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The rule in question is Section 251 of the Communications Act of 1996 regarding collocation requirements. In a nutshell, the regulation “forces cable carriers to allow competitors to resell their internet access at a rate set by the government.”
Lobbying group USTelecom has a long 33-page argument against the rule, but it boils down mainly to the ageless excuse that the regulation is outdated and that it was never meant to be permanent in the first place.
“Twenty-two years ago, Congress adopted an expansive set of network-sharing obligations and other mandates intended to break open the marketplace for telecommunications offerings — in particular, the local telephone market,” the filing opens.
It goes on to explain how the regulation's original purpose was meant to apply to “wireline voice service.” Since most people use cellular or VoIP services now, USTelecom believes the reg should be lifted.
“It is time for the Commission [FCC] to forbear from enforcing these ILEC-specific requirements. A regime that imposes special burdens on providers that hold a small and shrinking share of the market distorts competition, harms consumers, and simply makes no sense.”
At least one person begs to differ and has filed a counter-petition to the FCC. Economist William Zarakas believes that the rule is “an important driver of real competition in the market.” Using the industries own facts and figures Zarakas outlines how smaller competitors are more likely to offer faster internet service at lower prices than incumbent local exchange carriers (ILEC).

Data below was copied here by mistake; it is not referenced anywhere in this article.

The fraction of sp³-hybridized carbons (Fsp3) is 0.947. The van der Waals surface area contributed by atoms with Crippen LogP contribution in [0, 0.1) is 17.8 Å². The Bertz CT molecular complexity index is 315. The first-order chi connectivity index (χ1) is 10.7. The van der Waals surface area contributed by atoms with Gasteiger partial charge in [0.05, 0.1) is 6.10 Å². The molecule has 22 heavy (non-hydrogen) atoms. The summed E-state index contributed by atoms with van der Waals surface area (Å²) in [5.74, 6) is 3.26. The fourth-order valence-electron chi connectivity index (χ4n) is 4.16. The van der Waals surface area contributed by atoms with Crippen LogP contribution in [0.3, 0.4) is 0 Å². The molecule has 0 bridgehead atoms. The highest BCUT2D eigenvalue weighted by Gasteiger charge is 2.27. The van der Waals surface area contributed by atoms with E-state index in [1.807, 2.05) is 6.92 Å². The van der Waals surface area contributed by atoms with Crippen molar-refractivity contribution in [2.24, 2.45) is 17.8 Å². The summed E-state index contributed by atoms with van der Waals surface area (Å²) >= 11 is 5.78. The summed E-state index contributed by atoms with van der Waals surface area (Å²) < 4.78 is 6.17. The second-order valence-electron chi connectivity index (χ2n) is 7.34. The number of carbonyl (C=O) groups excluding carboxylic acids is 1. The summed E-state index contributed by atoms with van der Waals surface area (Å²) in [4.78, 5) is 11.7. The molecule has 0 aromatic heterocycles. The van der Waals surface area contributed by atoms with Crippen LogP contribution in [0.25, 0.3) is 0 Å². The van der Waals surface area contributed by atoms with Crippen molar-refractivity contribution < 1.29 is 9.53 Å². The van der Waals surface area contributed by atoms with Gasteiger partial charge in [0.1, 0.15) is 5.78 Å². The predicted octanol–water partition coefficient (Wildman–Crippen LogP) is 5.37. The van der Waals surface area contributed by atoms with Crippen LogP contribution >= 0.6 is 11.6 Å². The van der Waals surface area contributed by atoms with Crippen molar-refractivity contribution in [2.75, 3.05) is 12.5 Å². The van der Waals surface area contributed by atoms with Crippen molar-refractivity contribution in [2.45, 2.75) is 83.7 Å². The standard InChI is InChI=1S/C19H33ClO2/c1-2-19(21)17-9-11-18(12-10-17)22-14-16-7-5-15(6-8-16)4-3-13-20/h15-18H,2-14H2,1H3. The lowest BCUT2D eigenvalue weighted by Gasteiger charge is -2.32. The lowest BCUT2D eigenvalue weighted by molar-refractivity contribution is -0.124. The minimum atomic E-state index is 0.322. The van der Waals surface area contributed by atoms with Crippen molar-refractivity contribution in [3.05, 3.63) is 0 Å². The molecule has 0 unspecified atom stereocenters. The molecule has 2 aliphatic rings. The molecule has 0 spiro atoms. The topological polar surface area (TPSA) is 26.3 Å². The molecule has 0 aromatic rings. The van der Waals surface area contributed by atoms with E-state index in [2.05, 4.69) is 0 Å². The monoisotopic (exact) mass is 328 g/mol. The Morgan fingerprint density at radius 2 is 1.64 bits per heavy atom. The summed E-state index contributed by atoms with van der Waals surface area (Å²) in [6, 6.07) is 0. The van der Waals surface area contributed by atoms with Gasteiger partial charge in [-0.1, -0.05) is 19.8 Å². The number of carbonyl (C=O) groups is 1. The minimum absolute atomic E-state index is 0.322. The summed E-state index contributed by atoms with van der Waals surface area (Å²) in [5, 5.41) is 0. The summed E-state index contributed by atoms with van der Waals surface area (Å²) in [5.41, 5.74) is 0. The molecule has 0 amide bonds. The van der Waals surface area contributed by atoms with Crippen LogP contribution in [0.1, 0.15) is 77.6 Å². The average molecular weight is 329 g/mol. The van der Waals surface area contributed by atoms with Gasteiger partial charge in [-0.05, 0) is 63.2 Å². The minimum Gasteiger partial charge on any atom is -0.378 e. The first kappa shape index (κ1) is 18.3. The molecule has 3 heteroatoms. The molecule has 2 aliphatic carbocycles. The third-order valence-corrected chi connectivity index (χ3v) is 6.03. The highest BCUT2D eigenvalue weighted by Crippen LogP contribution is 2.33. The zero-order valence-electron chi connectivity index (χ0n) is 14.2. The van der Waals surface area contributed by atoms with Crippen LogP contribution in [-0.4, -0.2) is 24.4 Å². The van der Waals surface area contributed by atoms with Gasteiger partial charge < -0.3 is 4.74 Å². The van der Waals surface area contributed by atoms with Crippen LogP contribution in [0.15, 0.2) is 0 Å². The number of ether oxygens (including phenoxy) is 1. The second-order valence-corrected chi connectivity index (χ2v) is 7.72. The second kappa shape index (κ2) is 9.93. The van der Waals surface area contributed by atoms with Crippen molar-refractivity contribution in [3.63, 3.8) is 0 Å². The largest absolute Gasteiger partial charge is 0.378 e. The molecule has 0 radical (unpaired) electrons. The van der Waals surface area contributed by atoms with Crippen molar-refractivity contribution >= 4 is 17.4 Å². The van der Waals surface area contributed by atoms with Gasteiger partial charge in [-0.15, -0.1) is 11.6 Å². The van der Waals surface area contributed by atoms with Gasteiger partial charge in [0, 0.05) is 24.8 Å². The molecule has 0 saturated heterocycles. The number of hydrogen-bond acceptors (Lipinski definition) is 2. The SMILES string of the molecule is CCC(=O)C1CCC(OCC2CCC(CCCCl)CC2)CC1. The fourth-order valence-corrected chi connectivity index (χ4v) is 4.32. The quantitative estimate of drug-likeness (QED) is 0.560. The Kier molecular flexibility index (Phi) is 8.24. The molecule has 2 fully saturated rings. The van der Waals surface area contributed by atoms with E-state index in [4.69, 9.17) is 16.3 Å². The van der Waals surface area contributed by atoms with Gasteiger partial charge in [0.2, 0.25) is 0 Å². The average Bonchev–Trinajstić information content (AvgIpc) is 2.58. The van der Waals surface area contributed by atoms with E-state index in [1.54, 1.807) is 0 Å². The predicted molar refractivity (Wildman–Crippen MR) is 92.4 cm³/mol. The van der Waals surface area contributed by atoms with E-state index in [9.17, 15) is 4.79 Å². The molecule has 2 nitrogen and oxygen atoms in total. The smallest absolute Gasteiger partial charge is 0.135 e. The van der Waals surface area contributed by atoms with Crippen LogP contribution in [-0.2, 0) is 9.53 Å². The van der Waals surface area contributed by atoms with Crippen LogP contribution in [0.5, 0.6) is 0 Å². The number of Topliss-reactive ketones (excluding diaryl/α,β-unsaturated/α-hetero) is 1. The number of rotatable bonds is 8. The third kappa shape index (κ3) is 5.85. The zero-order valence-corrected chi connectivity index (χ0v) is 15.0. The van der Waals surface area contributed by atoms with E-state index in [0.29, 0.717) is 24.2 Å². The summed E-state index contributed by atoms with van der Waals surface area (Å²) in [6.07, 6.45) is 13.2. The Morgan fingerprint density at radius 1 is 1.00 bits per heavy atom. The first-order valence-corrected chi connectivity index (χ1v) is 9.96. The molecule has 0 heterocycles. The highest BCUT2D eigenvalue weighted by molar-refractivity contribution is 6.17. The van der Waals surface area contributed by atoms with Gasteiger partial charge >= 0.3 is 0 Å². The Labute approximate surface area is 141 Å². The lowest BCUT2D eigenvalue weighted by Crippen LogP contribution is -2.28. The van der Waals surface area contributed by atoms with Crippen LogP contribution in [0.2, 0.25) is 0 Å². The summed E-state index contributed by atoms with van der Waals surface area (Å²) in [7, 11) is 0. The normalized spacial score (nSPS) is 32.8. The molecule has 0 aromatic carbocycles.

“While Big Cable is sitting pretty on its installed infrastructure, offering slower speeds at higher rates, the real competition to citizens is offered by smaller companies working with lower margins. Unsurprisingly, Big Cable wants the requirement that makes this possible removed – and has formally requested that the FCC get rid of it.”
Currently, CLECs — or “competitive local exchange carriers” — can resell ILEC’s access over copper lines under their own branding. Lifting Section 251 would virtually eliminate all small cable operators overnight. What is ironic is that it is these little guys that are actually providing far better service than the big ISPs.
Left alone CLECs can improve their services by reinvesting revenues into their own better equipment and fiber lines. This is how cable generally reaches out into rural areas. Eliminating the rule will allow Big Cable to do what they want — when they want, which has already proven unhelpful to smaller rural areas.
USTelecom filed its petitions back in May. Zarakas only filed his this month. There is no word on when the FCC is to decide on the matter.